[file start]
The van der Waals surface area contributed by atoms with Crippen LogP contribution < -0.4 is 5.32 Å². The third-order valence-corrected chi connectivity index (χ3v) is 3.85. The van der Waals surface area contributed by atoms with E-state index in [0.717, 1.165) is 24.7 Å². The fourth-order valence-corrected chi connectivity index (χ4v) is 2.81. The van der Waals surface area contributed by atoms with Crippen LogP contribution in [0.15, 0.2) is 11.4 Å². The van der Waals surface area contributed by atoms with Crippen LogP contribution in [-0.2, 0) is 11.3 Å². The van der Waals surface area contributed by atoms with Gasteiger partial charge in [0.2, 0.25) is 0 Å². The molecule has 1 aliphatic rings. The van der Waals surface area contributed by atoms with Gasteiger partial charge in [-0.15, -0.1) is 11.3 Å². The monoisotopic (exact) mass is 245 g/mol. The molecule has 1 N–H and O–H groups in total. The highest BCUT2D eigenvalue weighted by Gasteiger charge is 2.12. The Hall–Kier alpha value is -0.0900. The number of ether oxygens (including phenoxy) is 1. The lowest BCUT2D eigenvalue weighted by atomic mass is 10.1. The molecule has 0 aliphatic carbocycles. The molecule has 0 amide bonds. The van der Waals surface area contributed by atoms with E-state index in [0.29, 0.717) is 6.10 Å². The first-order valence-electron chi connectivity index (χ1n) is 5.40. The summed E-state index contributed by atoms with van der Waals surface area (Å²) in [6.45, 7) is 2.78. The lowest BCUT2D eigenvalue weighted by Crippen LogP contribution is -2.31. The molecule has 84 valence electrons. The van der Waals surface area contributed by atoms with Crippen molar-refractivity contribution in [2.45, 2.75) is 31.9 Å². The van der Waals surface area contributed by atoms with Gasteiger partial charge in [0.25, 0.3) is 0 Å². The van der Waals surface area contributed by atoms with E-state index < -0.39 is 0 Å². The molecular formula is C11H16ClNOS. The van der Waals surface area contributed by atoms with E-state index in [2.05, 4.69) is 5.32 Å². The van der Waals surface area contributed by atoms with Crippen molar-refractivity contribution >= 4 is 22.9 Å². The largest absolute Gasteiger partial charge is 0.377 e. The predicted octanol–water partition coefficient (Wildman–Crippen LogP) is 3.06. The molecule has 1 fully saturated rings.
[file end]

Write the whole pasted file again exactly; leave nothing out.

The van der Waals surface area contributed by atoms with Crippen LogP contribution < -0.4 is 5.32 Å². The third-order valence-corrected chi connectivity index (χ3v) is 3.85. The van der Waals surface area contributed by atoms with E-state index in [0.717, 1.165) is 24.7 Å². The fourth-order valence-corrected chi connectivity index (χ4v) is 2.81. The van der Waals surface area contributed by atoms with Crippen LogP contribution in [0.15, 0.2) is 11.4 Å². The van der Waals surface area contributed by atoms with Crippen LogP contribution in [-0.2, 0) is 11.3 Å². The van der Waals surface area contributed by atoms with Gasteiger partial charge in [0.2, 0.25) is 0 Å². The molecule has 1 aliphatic rings. The van der Waals surface area contributed by atoms with Gasteiger partial charge in [-0.15, -0.1) is 11.3 Å². The monoisotopic (exact) mass is 245 g/mol. The molecule has 1 N–H and O–H groups in total. The highest BCUT2D eigenvalue weighted by Gasteiger charge is 2.12. The Hall–Kier alpha value is -0.0900. The number of ether oxygens (including phenoxy) is 1. The lowest BCUT2D eigenvalue weighted by atomic mass is 10.1. The molecule has 0 aliphatic carbocycles. The molecule has 0 amide bonds. The van der Waals surface area contributed by atoms with E-state index in [0.29, 0.717) is 6.10 Å². The first-order valence-electron chi connectivity index (χ1n) is 5.40. The summed E-state index contributed by atoms with van der Waals surface area (Å²) in [6.45, 7) is 2.78. The lowest BCUT2D eigenvalue weighted by Crippen LogP contribution is -2.31. The molecule has 84 valence electrons. The van der Waals surface area contributed by atoms with Crippen molar-refractivity contribution in [2.45, 2.75) is 31.9 Å². The van der Waals surface area contributed by atoms with Gasteiger partial charge in [0.25, 0.3) is 0 Å². The van der Waals surface area contributed by atoms with E-state index < -0.39 is 0 Å². The molecular formula is C11H16ClNOS. The van der Waals surface area contributed by atoms with E-state index in [2.05, 4.69) is 5.32 Å². The van der Waals surface area contributed by atoms with Crippen molar-refractivity contribution >= 4 is 22.9 Å². The largest absolute Gasteiger partial charge is 0.377 e. The predicted octanol–water partition coefficient (Wildman–Crippen LogP) is 3.06. The molecule has 1 fully saturated rings.